The Secretary of State to the British Chargé ( Chilton )
Sir: I have the honor to refer to the Ambassador’s note No. 304 of April 18, 1923,2e in which he inquired whether His Majesty’s Government are correct in interpreting the effect of Section 7 of the Suits in Admiralty Act to be as follows:
“If a suit is brought in the courts of a foreign country against a merchant vessel owned or operated by the United States Government, bail or its equivalent will be given on behalf of the United States Government and, if judgment is rendered against the vessel, payment will be made.”
A communication dealing with the matter has been received from the appropriate authority of this Government,2e in which it is stated that broadly speaking, the interpretation of Section 7 of the Suits in Admiralty Act as stated by the Ambassador is correct. It is pointed out that it would be more exact to state that the Ambassador correctly stated the practice which has ordinarily been followed and will continue ordinarily to be followed in cases of this character. However, Section 7 does not require that such practice shall be followed, but merely authorizes the proper officers of the United States to adopt such practice.
It is also observed that possibly cases will arise in which it will be considered undesirable to furnish bail or its equivalent on behalf of the United States, and in such cases the vessel seized will be disposed of by the country directing the seizure in accordance with its ordinary practice in similar cases.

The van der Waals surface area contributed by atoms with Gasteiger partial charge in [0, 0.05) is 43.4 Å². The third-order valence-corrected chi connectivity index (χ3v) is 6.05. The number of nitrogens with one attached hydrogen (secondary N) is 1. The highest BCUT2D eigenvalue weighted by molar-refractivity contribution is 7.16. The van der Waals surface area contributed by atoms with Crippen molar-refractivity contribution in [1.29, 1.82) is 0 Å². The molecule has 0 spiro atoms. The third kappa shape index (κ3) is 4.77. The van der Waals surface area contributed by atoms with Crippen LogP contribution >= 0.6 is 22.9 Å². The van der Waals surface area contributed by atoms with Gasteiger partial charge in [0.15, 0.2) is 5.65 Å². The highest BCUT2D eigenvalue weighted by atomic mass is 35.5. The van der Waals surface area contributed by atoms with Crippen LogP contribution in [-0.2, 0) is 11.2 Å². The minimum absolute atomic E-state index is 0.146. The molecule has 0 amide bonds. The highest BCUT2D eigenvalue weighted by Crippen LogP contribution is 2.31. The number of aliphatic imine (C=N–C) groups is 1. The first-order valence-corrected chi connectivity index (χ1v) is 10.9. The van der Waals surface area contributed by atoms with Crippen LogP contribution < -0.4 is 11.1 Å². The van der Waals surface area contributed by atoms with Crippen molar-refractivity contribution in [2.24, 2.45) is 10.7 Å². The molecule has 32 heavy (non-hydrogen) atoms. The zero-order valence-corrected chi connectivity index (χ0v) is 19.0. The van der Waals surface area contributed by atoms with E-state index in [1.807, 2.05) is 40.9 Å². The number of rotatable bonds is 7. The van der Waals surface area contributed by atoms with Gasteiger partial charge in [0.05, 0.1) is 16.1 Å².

While the term “merchant vessel” employed in the Ambassador’s note No. 304 of April 18, 1923, was doubtless used to refer to a vessel owned by the United States only when engaged in commercial pursuits, it is suggested, for sake of precision, that the term should be definitely construed to have such a significance.
It may be observed that foreign admiralty judgments are paid by the United States Treasury “out of any money in the Treasury of the United States not otherwise appropriated” pursuant to the provisions of Section 8 of the Suits in Admiralty Act, upon receipt of copies of the judgments certified as provided in Section 7 of that Act.
All vessels in the charge of the United States Shipping Board are owned by the United States. When such vessels are seized or threatened with seizure in Admiralty proceedings abroad it has been the [Page 272] practice, particularly in Great Britain, to effect their release by the giving of a stipulation by the foreign representative of the Shipping Board. I am informed that judgments rendered in these cases are paid in the same manner as judgments in cases where the procedure provided in Section 7 of the Suits in Admiralty Act has been followed.